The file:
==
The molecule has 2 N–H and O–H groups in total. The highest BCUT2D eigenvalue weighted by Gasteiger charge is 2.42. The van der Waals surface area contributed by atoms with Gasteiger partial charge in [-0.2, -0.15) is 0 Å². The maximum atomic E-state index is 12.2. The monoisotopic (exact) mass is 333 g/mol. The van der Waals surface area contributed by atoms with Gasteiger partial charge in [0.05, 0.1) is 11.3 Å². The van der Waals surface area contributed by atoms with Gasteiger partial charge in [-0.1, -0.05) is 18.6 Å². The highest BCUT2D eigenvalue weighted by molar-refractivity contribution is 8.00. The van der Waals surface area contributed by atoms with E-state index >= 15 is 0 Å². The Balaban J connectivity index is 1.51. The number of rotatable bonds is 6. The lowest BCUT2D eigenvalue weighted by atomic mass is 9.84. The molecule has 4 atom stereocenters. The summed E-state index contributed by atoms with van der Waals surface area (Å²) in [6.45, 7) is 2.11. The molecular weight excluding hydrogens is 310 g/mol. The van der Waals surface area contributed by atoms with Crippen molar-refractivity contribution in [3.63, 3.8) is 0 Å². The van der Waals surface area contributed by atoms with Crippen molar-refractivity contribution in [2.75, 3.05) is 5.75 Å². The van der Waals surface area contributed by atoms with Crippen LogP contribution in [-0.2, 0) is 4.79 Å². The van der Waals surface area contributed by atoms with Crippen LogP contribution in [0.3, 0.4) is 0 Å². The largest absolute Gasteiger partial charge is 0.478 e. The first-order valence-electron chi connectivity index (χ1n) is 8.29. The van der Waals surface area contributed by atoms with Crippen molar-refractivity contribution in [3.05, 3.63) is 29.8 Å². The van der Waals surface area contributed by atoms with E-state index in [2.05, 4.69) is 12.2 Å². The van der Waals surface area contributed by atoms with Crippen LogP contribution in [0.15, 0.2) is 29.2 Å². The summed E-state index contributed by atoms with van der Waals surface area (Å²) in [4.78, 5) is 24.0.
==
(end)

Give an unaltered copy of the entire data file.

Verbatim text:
The molecule has 2 N–H and O–H groups in total. The highest BCUT2D eigenvalue weighted by Gasteiger charge is 2.42. The van der Waals surface area contributed by atoms with Gasteiger partial charge in [-0.2, -0.15) is 0 Å². The maximum atomic E-state index is 12.2. The monoisotopic (exact) mass is 333 g/mol. The van der Waals surface area contributed by atoms with Gasteiger partial charge in [0.05, 0.1) is 11.3 Å². The van der Waals surface area contributed by atoms with Gasteiger partial charge in [-0.1, -0.05) is 18.6 Å². The highest BCUT2D eigenvalue weighted by molar-refractivity contribution is 8.00. The van der Waals surface area contributed by atoms with E-state index >= 15 is 0 Å². The Balaban J connectivity index is 1.51. The number of rotatable bonds is 6. The lowest BCUT2D eigenvalue weighted by atomic mass is 9.84. The molecule has 4 atom stereocenters. The summed E-state index contributed by atoms with van der Waals surface area (Å²) in [6.45, 7) is 2.11. The molecular weight excluding hydrogens is 310 g/mol. The van der Waals surface area contributed by atoms with Crippen molar-refractivity contribution in [3.63, 3.8) is 0 Å². The van der Waals surface area contributed by atoms with Crippen molar-refractivity contribution in [2.75, 3.05) is 5.75 Å². The van der Waals surface area contributed by atoms with Crippen LogP contribution in [-0.2, 0) is 4.79 Å². The van der Waals surface area contributed by atoms with Crippen LogP contribution in [0.3, 0.4) is 0 Å². The largest absolute Gasteiger partial charge is 0.478 e. The first-order valence-electron chi connectivity index (χ1n) is 8.29. The van der Waals surface area contributed by atoms with Crippen molar-refractivity contribution in [3.05, 3.63) is 29.8 Å². The van der Waals surface area contributed by atoms with E-state index in [2.05, 4.69) is 12.2 Å². The van der Waals surface area contributed by atoms with Crippen LogP contribution in [0.15, 0.2) is 29.2 Å². The summed E-state index contributed by atoms with van der Waals surface area (Å²) in [4.78, 5) is 24.0.